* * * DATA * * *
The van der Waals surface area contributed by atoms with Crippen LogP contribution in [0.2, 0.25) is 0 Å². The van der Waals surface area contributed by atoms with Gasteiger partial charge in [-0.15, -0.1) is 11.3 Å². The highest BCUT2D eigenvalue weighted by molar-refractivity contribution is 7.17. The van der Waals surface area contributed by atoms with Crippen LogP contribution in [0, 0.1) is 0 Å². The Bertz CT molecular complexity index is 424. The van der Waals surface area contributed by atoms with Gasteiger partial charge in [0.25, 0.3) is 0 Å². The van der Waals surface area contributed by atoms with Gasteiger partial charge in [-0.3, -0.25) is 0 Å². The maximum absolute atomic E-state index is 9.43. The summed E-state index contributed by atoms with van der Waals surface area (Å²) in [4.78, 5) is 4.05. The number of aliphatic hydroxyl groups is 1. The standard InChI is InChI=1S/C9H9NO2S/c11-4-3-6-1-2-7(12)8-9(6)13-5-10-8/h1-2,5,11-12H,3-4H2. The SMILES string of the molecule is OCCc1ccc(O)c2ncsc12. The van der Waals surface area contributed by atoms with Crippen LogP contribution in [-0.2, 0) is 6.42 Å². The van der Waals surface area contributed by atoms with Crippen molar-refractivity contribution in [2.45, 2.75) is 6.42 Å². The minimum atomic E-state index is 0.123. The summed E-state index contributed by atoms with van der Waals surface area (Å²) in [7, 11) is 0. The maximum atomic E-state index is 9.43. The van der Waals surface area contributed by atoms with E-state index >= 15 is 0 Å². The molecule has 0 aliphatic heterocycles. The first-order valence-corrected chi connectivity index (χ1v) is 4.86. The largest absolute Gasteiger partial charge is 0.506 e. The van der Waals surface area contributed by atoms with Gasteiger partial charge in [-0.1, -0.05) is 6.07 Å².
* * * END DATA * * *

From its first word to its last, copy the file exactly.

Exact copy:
The van der Waals surface area contributed by atoms with Crippen LogP contribution in [0.2, 0.25) is 0 Å². The van der Waals surface area contributed by atoms with Gasteiger partial charge in [-0.15, -0.1) is 11.3 Å². The highest BCUT2D eigenvalue weighted by molar-refractivity contribution is 7.17. The van der Waals surface area contributed by atoms with Crippen LogP contribution in [0, 0.1) is 0 Å². The Bertz CT molecular complexity index is 424. The van der Waals surface area contributed by atoms with Gasteiger partial charge in [0.25, 0.3) is 0 Å². The van der Waals surface area contributed by atoms with Gasteiger partial charge in [-0.3, -0.25) is 0 Å². The maximum absolute atomic E-state index is 9.43. The summed E-state index contributed by atoms with van der Waals surface area (Å²) in [4.78, 5) is 4.05. The number of aliphatic hydroxyl groups is 1. The standard InChI is InChI=1S/C9H9NO2S/c11-4-3-6-1-2-7(12)8-9(6)13-5-10-8/h1-2,5,11-12H,3-4H2. The SMILES string of the molecule is OCCc1ccc(O)c2ncsc12. The van der Waals surface area contributed by atoms with Crippen LogP contribution in [-0.2, 0) is 6.42 Å². The van der Waals surface area contributed by atoms with Crippen molar-refractivity contribution in [2.45, 2.75) is 6.42 Å². The minimum atomic E-state index is 0.123. The summed E-state index contributed by atoms with van der Waals surface area (Å²) in [7, 11) is 0. The maximum atomic E-state index is 9.43. The van der Waals surface area contributed by atoms with E-state index >= 15 is 0 Å². The molecule has 0 aliphatic heterocycles. The first-order valence-corrected chi connectivity index (χ1v) is 4.86. The largest absolute Gasteiger partial charge is 0.506 e. The van der Waals surface area contributed by atoms with Gasteiger partial charge in [-0.1, -0.05) is 6.07 Å².